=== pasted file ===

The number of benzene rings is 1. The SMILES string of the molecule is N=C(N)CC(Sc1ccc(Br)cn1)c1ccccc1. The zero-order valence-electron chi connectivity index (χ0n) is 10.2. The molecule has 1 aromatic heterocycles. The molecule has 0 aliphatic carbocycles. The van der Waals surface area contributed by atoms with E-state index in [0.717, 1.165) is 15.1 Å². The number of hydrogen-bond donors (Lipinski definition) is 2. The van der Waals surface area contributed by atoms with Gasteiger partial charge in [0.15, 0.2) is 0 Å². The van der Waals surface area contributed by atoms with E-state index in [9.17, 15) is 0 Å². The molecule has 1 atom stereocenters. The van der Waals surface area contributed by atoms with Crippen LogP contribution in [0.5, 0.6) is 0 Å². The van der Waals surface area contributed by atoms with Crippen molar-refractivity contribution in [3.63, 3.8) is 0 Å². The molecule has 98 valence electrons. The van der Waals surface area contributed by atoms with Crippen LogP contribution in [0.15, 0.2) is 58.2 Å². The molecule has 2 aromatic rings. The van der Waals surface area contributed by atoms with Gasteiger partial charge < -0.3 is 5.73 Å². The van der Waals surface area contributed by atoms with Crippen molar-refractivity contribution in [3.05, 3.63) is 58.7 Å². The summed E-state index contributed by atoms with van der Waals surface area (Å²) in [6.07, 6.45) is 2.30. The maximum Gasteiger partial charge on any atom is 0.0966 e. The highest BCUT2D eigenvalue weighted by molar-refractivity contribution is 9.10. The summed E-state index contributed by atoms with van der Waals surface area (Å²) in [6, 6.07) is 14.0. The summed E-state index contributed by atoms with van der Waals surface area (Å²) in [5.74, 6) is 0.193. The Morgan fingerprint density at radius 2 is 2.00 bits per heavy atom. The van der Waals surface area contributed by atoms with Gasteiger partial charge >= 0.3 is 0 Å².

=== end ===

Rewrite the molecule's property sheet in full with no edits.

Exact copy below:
The number of benzene rings is 1. The SMILES string of the molecule is N=C(N)CC(Sc1ccc(Br)cn1)c1ccccc1. The zero-order valence-electron chi connectivity index (χ0n) is 10.2. The molecule has 1 aromatic heterocycles. The molecule has 0 aliphatic carbocycles. The van der Waals surface area contributed by atoms with E-state index in [0.717, 1.165) is 15.1 Å². The number of hydrogen-bond donors (Lipinski definition) is 2. The van der Waals surface area contributed by atoms with Gasteiger partial charge in [0.15, 0.2) is 0 Å². The van der Waals surface area contributed by atoms with E-state index in [9.17, 15) is 0 Å². The molecule has 1 atom stereocenters. The van der Waals surface area contributed by atoms with Crippen LogP contribution in [0.5, 0.6) is 0 Å². The van der Waals surface area contributed by atoms with Crippen molar-refractivity contribution in [3.63, 3.8) is 0 Å². The molecule has 98 valence electrons. The van der Waals surface area contributed by atoms with Crippen LogP contribution in [0.15, 0.2) is 58.2 Å². The molecule has 2 aromatic rings. The van der Waals surface area contributed by atoms with Gasteiger partial charge < -0.3 is 5.73 Å². The van der Waals surface area contributed by atoms with Crippen molar-refractivity contribution in [3.05, 3.63) is 58.7 Å². The summed E-state index contributed by atoms with van der Waals surface area (Å²) in [6.07, 6.45) is 2.30. The maximum Gasteiger partial charge on any atom is 0.0966 e. The highest BCUT2D eigenvalue weighted by molar-refractivity contribution is 9.10. The summed E-state index contributed by atoms with van der Waals surface area (Å²) in [6, 6.07) is 14.0. The summed E-state index contributed by atoms with van der Waals surface area (Å²) in [5.74, 6) is 0.193. The Morgan fingerprint density at radius 2 is 2.00 bits per heavy atom. The van der Waals surface area contributed by atoms with Gasteiger partial charge >= 0.3 is 0 Å².